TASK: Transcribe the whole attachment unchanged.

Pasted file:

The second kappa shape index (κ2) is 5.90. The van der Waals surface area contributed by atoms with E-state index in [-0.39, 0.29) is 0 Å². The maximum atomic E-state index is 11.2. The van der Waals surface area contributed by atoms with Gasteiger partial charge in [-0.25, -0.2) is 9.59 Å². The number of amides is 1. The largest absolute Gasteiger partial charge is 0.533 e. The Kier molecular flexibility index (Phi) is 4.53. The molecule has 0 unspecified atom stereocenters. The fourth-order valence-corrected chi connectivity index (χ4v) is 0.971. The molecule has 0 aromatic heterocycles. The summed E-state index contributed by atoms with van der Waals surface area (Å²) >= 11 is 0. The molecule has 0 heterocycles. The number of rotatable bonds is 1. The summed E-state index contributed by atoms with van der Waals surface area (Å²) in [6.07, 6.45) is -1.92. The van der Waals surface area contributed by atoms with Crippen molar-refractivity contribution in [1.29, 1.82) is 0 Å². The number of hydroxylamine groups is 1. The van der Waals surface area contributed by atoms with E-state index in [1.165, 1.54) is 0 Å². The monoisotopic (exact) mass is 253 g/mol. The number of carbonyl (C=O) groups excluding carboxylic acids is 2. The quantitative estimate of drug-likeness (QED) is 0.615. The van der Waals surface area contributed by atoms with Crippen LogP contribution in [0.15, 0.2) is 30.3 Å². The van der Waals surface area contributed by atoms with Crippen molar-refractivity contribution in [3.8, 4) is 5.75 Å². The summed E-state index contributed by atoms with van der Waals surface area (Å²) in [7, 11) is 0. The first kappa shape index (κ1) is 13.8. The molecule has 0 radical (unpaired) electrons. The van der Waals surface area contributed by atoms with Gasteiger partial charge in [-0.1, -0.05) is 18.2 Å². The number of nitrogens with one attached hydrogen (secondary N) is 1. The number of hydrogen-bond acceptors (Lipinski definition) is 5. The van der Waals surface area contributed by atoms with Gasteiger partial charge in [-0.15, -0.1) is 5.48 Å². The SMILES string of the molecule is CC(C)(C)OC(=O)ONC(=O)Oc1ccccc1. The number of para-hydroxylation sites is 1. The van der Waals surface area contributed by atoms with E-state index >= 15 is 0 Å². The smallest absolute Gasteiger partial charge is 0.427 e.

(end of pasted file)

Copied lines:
The second kappa shape index (κ2) is 5.90. The van der Waals surface area contributed by atoms with E-state index in [-0.39, 0.29) is 0 Å². The maximum atomic E-state index is 11.2. The van der Waals surface area contributed by atoms with Gasteiger partial charge in [-0.25, -0.2) is 9.59 Å². The number of amides is 1. The largest absolute Gasteiger partial charge is 0.533 e. The Kier molecular flexibility index (Phi) is 4.53. The molecule has 0 unspecified atom stereocenters. The fourth-order valence-corrected chi connectivity index (χ4v) is 0.971. The molecule has 0 aromatic heterocycles. The summed E-state index contributed by atoms with van der Waals surface area (Å²) >= 11 is 0. The molecule has 0 heterocycles. The number of rotatable bonds is 1. The summed E-state index contributed by atoms with van der Waals surface area (Å²) in [6.07, 6.45) is -1.92. The van der Waals surface area contributed by atoms with Crippen molar-refractivity contribution in [1.29, 1.82) is 0 Å². The number of hydroxylamine groups is 1. The van der Waals surface area contributed by atoms with E-state index in [1.165, 1.54) is 0 Å². The monoisotopic (exact) mass is 253 g/mol. The number of carbonyl (C=O) groups excluding carboxylic acids is 2. The quantitative estimate of drug-likeness (QED) is 0.615. The van der Waals surface area contributed by atoms with Crippen LogP contribution in [0.15, 0.2) is 30.3 Å². The van der Waals surface area contributed by atoms with Crippen molar-refractivity contribution in [3.8, 4) is 5.75 Å². The summed E-state index contributed by atoms with van der Waals surface area (Å²) in [7, 11) is 0. The first kappa shape index (κ1) is 13.8. The molecule has 0 radical (unpaired) electrons. The van der Waals surface area contributed by atoms with Gasteiger partial charge in [-0.1, -0.05) is 18.2 Å². The number of nitrogens with one attached hydrogen (secondary N) is 1. The number of hydrogen-bond acceptors (Lipinski definition) is 5. The van der Waals surface area contributed by atoms with Gasteiger partial charge in [-0.15, -0.1) is 5.48 Å². The SMILES string of the molecule is CC(C)(C)OC(=O)ONC(=O)Oc1ccccc1. The number of para-hydroxylation sites is 1. The van der Waals surface area contributed by atoms with E-state index >= 15 is 0 Å². The smallest absolute Gasteiger partial charge is 0.427 e.